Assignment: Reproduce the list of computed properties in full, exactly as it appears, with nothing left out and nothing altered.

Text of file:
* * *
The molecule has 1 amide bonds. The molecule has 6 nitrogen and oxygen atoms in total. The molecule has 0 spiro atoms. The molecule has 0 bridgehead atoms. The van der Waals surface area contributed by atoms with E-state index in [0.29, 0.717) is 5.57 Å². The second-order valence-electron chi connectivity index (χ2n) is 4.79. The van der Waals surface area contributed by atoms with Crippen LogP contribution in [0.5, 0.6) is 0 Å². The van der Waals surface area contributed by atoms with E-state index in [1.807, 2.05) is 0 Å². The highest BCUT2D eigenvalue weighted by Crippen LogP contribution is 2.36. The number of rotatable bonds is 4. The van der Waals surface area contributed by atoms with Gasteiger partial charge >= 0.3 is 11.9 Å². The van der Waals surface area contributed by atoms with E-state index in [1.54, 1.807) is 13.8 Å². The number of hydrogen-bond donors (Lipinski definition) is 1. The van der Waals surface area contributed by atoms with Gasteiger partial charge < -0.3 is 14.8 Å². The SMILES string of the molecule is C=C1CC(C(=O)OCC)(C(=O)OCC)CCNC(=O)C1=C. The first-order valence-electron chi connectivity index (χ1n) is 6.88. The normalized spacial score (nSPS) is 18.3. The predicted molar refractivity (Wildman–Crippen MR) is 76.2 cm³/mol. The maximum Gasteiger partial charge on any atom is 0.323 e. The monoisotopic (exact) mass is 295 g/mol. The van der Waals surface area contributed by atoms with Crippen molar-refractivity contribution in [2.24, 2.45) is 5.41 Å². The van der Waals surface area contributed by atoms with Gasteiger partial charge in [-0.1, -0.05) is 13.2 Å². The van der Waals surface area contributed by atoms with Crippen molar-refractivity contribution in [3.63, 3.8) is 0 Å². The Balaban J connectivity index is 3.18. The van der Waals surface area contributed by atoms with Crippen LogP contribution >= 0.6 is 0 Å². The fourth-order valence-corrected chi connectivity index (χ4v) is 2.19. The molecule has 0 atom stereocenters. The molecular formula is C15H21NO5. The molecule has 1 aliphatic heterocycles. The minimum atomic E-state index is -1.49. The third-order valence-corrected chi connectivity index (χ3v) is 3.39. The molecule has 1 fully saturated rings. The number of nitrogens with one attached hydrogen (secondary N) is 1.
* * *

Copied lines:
The molecule has 1 amide bonds. The molecule has 6 nitrogen and oxygen atoms in total. The molecule has 0 spiro atoms. The molecule has 0 bridgehead atoms. The van der Waals surface area contributed by atoms with E-state index in [0.29, 0.717) is 5.57 Å². The second-order valence-electron chi connectivity index (χ2n) is 4.79. The van der Waals surface area contributed by atoms with Crippen LogP contribution in [0.5, 0.6) is 0 Å². The van der Waals surface area contributed by atoms with E-state index in [1.807, 2.05) is 0 Å². The highest BCUT2D eigenvalue weighted by Crippen LogP contribution is 2.36. The number of rotatable bonds is 4. The van der Waals surface area contributed by atoms with Gasteiger partial charge >= 0.3 is 11.9 Å². The van der Waals surface area contributed by atoms with E-state index in [1.54, 1.807) is 13.8 Å². The number of hydrogen-bond donors (Lipinski definition) is 1. The van der Waals surface area contributed by atoms with Gasteiger partial charge < -0.3 is 14.8 Å². The SMILES string of the molecule is C=C1CC(C(=O)OCC)(C(=O)OCC)CCNC(=O)C1=C. The first-order valence-electron chi connectivity index (χ1n) is 6.88. The normalized spacial score (nSPS) is 18.3. The predicted molar refractivity (Wildman–Crippen MR) is 76.2 cm³/mol. The maximum Gasteiger partial charge on any atom is 0.323 e. The monoisotopic (exact) mass is 295 g/mol. The van der Waals surface area contributed by atoms with Crippen molar-refractivity contribution in [2.24, 2.45) is 5.41 Å². The van der Waals surface area contributed by atoms with Gasteiger partial charge in [-0.1, -0.05) is 13.2 Å². The van der Waals surface area contributed by atoms with Crippen molar-refractivity contribution in [3.63, 3.8) is 0 Å². The Balaban J connectivity index is 3.18. The van der Waals surface area contributed by atoms with Crippen LogP contribution >= 0.6 is 0 Å². The fourth-order valence-corrected chi connectivity index (χ4v) is 2.19. The molecule has 0 atom stereocenters. The molecular formula is C15H21NO5. The molecule has 1 aliphatic heterocycles. The minimum atomic E-state index is -1.49. The third-order valence-corrected chi connectivity index (χ3v) is 3.39. The molecule has 1 fully saturated rings. The number of nitrogens with one attached hydrogen (secondary N) is 1.